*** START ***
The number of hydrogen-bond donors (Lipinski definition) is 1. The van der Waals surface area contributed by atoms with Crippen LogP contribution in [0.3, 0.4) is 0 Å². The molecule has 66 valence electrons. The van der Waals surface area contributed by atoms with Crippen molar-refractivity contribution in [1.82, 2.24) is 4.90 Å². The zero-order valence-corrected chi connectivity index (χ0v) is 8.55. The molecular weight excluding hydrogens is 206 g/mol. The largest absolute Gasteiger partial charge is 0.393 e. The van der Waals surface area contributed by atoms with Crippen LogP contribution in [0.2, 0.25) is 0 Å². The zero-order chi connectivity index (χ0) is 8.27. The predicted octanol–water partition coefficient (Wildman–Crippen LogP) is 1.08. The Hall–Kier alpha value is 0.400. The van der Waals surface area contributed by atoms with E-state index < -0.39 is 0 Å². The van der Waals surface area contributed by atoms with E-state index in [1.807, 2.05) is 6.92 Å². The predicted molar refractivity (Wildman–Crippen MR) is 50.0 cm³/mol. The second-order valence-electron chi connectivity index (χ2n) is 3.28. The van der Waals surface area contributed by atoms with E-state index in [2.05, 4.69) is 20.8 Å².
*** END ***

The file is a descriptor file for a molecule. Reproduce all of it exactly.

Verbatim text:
The number of hydrogen-bond donors (Lipinski definition) is 1. The van der Waals surface area contributed by atoms with Crippen LogP contribution in [0.3, 0.4) is 0 Å². The molecule has 66 valence electrons. The van der Waals surface area contributed by atoms with Crippen molar-refractivity contribution in [1.82, 2.24) is 4.90 Å². The zero-order valence-corrected chi connectivity index (χ0v) is 8.55. The molecular weight excluding hydrogens is 206 g/mol. The largest absolute Gasteiger partial charge is 0.393 e. The van der Waals surface area contributed by atoms with Crippen LogP contribution in [0.2, 0.25) is 0 Å². The zero-order chi connectivity index (χ0) is 8.27. The predicted octanol–water partition coefficient (Wildman–Crippen LogP) is 1.08. The Hall–Kier alpha value is 0.400. The van der Waals surface area contributed by atoms with E-state index < -0.39 is 0 Å². The van der Waals surface area contributed by atoms with E-state index in [1.807, 2.05) is 6.92 Å². The predicted molar refractivity (Wildman–Crippen MR) is 50.0 cm³/mol. The second-order valence-electron chi connectivity index (χ2n) is 3.28. The van der Waals surface area contributed by atoms with E-state index in [2.05, 4.69) is 20.8 Å².